I know, from hearing from you over the years, that many of you have found the one small change that will enrich your lives. Often this involves opening yourself up to chance. It means taking the unfamiliar path, speaking to the unknown person, trying a new food or learning a strange language. This isn't about grim self-improvement. It's about self-expansion, about taking your place in the world and experiencing it as an infinite source of joy and wonder.
In fact, that is it. Wonder. That is the one thing I wish for you this year, the one thing that will bring you alive again and lift your spirits. We have it as children when everything in life is new to us, but we can rediscover it. The way to reawaken wonder is to walk the world without expectation or prejudice. If you increase the amount of time you spend in nature and pay attention, I guarantee that you will find life wonderful. With my camera in my hand I have become alert to the constant changes in light and colour that animate even the least promising city street. When it rains, instead of grumbling, I cheer up because I know that magical new reflections are waiting for me.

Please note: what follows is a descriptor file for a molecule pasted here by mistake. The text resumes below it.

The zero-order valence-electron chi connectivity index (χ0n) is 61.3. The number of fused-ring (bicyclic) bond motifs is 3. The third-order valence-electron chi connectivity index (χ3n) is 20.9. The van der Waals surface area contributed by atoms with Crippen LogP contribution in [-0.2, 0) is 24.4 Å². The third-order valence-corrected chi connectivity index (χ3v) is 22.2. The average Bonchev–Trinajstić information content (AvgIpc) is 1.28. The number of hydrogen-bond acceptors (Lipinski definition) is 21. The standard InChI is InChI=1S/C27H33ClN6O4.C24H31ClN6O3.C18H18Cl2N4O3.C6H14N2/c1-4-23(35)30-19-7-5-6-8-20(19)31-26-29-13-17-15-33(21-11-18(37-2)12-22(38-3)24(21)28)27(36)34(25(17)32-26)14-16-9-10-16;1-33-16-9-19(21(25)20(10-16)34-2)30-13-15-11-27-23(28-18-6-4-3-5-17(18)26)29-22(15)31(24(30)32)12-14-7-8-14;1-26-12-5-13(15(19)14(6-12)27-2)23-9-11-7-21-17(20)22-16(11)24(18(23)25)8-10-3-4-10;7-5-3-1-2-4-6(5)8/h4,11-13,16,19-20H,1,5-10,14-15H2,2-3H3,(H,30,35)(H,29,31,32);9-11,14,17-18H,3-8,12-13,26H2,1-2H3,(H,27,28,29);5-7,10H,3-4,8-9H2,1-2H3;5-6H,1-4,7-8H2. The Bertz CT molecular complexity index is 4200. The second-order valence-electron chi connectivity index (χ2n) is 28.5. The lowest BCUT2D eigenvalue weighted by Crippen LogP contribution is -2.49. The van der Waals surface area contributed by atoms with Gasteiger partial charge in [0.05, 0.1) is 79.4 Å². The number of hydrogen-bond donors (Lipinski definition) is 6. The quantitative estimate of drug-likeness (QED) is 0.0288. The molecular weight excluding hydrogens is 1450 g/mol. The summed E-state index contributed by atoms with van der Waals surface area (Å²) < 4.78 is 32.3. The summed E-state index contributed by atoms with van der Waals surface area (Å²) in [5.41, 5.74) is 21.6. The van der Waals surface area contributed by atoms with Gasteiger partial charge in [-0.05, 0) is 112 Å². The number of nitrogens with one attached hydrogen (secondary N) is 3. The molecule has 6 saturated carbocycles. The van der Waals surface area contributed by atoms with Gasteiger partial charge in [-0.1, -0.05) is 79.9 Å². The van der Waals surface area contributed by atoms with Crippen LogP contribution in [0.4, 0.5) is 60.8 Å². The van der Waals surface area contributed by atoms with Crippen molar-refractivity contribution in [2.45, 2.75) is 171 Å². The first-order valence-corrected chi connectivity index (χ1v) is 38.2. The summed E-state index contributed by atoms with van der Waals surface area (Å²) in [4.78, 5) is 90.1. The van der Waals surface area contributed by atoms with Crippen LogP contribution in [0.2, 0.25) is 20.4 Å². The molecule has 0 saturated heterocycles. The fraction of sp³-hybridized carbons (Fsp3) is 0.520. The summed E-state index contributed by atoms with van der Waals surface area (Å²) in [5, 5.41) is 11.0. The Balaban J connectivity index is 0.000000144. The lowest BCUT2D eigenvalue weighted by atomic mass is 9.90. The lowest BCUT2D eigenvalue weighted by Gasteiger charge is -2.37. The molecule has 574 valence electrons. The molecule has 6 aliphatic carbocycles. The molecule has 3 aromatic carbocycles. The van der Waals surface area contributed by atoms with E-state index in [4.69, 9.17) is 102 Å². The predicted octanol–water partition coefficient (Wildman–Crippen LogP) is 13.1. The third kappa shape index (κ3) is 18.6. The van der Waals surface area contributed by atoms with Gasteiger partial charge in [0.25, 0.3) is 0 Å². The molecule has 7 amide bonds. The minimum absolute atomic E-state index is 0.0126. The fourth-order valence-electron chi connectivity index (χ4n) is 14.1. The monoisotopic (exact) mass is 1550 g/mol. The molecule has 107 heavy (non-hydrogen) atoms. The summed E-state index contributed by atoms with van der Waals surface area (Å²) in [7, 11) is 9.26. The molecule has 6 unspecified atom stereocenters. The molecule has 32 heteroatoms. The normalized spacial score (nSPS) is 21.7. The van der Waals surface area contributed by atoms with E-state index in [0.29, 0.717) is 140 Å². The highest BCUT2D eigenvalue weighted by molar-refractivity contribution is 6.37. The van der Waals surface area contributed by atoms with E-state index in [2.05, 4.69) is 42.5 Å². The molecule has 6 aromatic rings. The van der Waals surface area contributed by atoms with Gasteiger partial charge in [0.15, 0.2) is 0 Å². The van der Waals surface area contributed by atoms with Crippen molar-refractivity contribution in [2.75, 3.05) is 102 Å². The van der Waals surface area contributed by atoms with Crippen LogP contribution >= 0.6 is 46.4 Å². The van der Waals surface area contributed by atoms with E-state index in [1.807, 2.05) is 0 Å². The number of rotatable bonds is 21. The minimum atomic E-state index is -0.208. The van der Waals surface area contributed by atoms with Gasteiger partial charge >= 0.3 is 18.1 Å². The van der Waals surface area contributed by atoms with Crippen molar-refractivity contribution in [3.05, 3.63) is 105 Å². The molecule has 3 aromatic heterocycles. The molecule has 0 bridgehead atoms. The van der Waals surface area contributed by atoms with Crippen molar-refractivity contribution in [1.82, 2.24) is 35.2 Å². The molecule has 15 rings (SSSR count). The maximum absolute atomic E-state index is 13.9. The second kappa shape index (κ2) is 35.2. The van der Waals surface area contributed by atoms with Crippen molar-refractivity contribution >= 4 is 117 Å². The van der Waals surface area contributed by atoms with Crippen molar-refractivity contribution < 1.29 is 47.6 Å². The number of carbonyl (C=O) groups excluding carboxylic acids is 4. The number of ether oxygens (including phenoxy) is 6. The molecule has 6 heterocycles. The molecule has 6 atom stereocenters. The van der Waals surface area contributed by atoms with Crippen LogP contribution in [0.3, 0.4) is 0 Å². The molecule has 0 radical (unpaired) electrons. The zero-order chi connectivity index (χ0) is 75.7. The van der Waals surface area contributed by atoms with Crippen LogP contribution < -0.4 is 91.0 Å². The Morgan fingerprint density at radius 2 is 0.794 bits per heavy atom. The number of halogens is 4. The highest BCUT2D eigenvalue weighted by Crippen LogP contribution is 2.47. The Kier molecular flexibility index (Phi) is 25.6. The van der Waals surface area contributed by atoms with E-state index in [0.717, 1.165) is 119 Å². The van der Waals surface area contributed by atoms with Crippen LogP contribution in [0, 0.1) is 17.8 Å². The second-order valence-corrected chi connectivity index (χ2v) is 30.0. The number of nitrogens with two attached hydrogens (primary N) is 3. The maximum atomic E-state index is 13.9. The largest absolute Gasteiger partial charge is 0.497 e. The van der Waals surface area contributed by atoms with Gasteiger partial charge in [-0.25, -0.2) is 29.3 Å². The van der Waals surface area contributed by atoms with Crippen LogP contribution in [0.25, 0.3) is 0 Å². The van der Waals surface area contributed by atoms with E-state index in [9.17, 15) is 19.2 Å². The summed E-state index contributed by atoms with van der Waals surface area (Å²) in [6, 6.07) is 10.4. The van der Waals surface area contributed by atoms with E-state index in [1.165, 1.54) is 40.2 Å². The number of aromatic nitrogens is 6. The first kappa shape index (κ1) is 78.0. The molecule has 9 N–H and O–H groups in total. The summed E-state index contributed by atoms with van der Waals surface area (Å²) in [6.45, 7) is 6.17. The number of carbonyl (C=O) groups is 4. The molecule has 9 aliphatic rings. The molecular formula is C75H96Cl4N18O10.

There is wonder in art, of course. In the new Medieval and Renaissance Galleries at the Victoria and Albert Museum in London, there is enough wonder to keep you going for a lifetime. It's not so much in the gold and ivory and silk on display as the extraordinary human visions and skills that created stories in a candlestick or a bishop's crozier. But museums are not for every day. If you go dog-walking or birdwatching or gardening you are carrying a freedom pass to wonder that never runs out.
Here's a simple thought for the New Year: everything is fine, but if you do feel fed up, go out and go for a walk. That covers most things. And if you must obsess about your fitness and weight in the traditional way, well, a walk should fix that, too. Happy New Year.
* Please write to me with your dilemma at: Lesley Garner, Features, The Daily Telegraph, 111 Buckingham Palace Road, London SW1W 0DT or email:firstname.lastname@example.org
Thank you for understanding that I cannot reply to each individual letter. If I do use your letters, I will change the names.
Image of Lesley Garner from The Daily Telegraph